Financial Review | Jul 27 2015
Trans-Pacific Partnership trade deal threatened by dairy wrangle
by Greg Earl
A complex stand-off over dairy exports could be the key determinant of whether trade ministers seal an agreement on the world’s largest regional trade zone this week or it dissolves into further delays.
Canada, the US, New Zealand and Japan are all circling each other over the old-style trade issue of dairy export access, despite the fact the Trans-Pacific Partnership is being promoted as a 21st century-style trade agreement that will set the pace for other such deals.
New Zealand special agriculture trade envoy Mike Petersen told Radio New Zealand on Monday: "There will have to be hard political calls made here in some of the countries that have very protected dairy markets, and those calls may not be able to be made by ministers this week.
"But our expectation is they can be made and we could do this deal quite quickly if the will was there to do so."
Mr Petersen’s comments were echoed by Australian Trade Minister Andrew Robb, who said: "Some market access issues are still in the discussion stage. Sugar is in that category, and some of dairy. Again, depending on the country there are different issues, but we are close.
"People do seem to have come with a mind to try to conclude it, and I’m quite hopeful that by the end of the week we will have achieved an outcome which is going to be really the best trade deal since the Uruguay Round 20 years ago," Mr Robb told ABC Radio.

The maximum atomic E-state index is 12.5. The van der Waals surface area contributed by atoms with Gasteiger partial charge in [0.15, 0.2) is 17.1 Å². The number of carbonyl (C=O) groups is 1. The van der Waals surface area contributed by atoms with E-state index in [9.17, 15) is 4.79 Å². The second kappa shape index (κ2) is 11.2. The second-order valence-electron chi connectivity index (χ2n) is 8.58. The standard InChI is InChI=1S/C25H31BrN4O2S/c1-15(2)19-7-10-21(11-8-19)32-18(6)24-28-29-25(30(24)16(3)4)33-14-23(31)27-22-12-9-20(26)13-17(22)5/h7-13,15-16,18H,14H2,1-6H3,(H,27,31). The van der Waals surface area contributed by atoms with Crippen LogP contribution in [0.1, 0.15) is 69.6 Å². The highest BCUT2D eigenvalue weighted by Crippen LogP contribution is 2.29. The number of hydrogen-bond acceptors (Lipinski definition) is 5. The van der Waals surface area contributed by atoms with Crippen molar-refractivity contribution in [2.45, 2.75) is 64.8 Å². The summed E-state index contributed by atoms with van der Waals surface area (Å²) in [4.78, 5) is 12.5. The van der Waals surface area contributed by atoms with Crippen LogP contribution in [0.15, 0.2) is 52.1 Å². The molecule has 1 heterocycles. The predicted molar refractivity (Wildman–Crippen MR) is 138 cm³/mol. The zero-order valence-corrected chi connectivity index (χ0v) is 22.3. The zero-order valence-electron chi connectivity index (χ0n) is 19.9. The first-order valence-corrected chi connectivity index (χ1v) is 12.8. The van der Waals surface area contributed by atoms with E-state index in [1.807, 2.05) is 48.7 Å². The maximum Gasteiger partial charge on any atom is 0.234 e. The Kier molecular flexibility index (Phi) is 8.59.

But Canadian Trade Minister Ed Fast was more cautious last week, saying there was a "lot of hard work to be done before this agreement is put to bed".
TPP analyst Richard Katz, editor of The Oriental Economist, said at the weekend that New Zealand could join Canada in not signing up to a deal because of conflict over dairy access.
If Canada and Japan did not open up to the US or New Zealand, the US might not open up to NZ dairy exports, he said.
"The US dairy industry has argued that the US should not open its dairy market to New Zealand and others unless that is counterbalanced by a Japanese and Canadian opening," he said.
"New Zealand, in turn, has warned it might obstruct TPP agreement on certain intellectual property rules that are of great interest to the US unless it gets significant liberalisation for dairy imports in the US, Japan, Canada and elsewhere. It might not even sign on to TPP in such a case."
Trade officials are meeting in Hawaii before a ministerial meeting on Friday that could wrap up the five-year-old talks on the trade zone, which would cover 40 per cent of the world economy and cover a wide range of new issues, including government procurement and intellectual property.
Mr Petersen said New Zealand was still waiting on new offers from Canada, the US and Japan. "If we don’t get this wrapped up this week, we only have a very narrow window where we could close off any outstanding issues," he said.
Mr Robb warned that full details of the complex agreement would not be known at the end of the week even if the talks were successful but would be delayed until the official signing.